New on DVD: Contagion (2011)

If everyone watched Contagion, sales of hand sanitizer would go through the roof.

The latest from the ridiculously productive filmmaker Steven Soderbergh is a hypnotic juggling act, a carefully calibrated mashup of characters and situations that proves him a master storyteller.

Along the way he darn near wipes out humanity.

Contagion is about a killer flu pandemic that puts mankind on the ropes. It paints a grim but fully-detailed picture of how we’d react in such circumstances. It’s not pretty.

The film introduces a dozen important characters, many of whom won’t make it to the last reel. You can take nothing for granted in this apocalyptic tale.

An American businesswoman (Gwyneth Paltrow) returns home after a trip to Hong Kong. She’s not feeling well, but writes it off to jet lag.

When she goes into convulsions her husband (Matt Damon) rushes her to the hospital, where she dies horribly. When reports pour in of the same thing happening to people in Asia (and travelers who have recently visited the East), researchers at the Centers for Disease Control in Atlanta realize they’re dealing with something very scary — an entirely new strain of flu against which they have no defense.

The depth of Soderbergh’s cast is little short of astounding.

Laurence Fishburne is the head of the CDC; Jennifer Ehle his head researcher. Bryan Cranston is a military type charged with finding out if this is some sort of manmade attack.

Kate Winslet is a first responder; Marion Cotillard is a World Health Organization expert sent to China to seek the source of the infection.

Jude Law is a conspiracy-minded blogger who defies the medical establishment by pushing a homeopathic cure.

Look also for John Hawkes, Sanaa Lathan, Demetri Martin and Elliott Gould, among other familiar faces.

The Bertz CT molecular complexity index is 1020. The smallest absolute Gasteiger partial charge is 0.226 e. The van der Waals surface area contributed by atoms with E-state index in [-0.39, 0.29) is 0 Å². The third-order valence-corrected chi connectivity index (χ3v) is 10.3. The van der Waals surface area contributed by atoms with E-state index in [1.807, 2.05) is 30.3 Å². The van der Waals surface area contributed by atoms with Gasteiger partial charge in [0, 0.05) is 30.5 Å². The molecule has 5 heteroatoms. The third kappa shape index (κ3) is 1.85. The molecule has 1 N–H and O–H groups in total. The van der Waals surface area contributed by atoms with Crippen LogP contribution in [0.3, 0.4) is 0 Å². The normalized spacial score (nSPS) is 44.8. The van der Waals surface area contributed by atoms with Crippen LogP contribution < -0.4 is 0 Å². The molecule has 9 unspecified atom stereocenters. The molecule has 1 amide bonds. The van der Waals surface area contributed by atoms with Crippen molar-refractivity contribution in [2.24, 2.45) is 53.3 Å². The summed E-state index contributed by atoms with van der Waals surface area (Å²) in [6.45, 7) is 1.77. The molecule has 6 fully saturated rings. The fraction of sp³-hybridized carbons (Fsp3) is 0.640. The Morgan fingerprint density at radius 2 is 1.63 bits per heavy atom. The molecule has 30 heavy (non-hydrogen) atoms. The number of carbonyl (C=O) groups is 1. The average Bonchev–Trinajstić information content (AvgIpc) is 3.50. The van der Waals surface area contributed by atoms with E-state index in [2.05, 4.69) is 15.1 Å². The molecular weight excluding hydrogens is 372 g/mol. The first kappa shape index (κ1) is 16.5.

They’re all good, but all are subservient to the overall yarn, which is presented in such a factual (and cooly non-hysterical) manner that it only heightens our distress.

Scott Z. Burns’ screenplay appears utterly grounded in realism, from the scientists’ search for a cure to the depiction of a modern society rapidly unraveling (riots, looting, widespread starvation, trenches in which hundreds of bodies are bulldozed).

But the personal conflicts that emerge ring true as well: A CDC official breaking protocols to tell his fiance to flee the big city; Damon’s widower using everything at his disposal to protect his teenage daughter from the plague; a researcher using herself as a human guinea pig to speed up development of a cure.

In fact, the depth of story crammed into 105 minutes is remarkable, yet Contagion never feels rushed or perfunctory.

You needn’t be OCD to have this experience get under your skin. This is one horror movie that cannot be easily dismissed.


About the Author

Robert W. Butler is a lifelong Kansas City area resident, a graduate of Shawnee Mission East High School and the William Allen White School of Journalism at the University of Kansas. For several decades he was the movie editor of the Kansas City Star; he now writes a movie-themed blog at He joined the Library's Public Affairs team in 2012.

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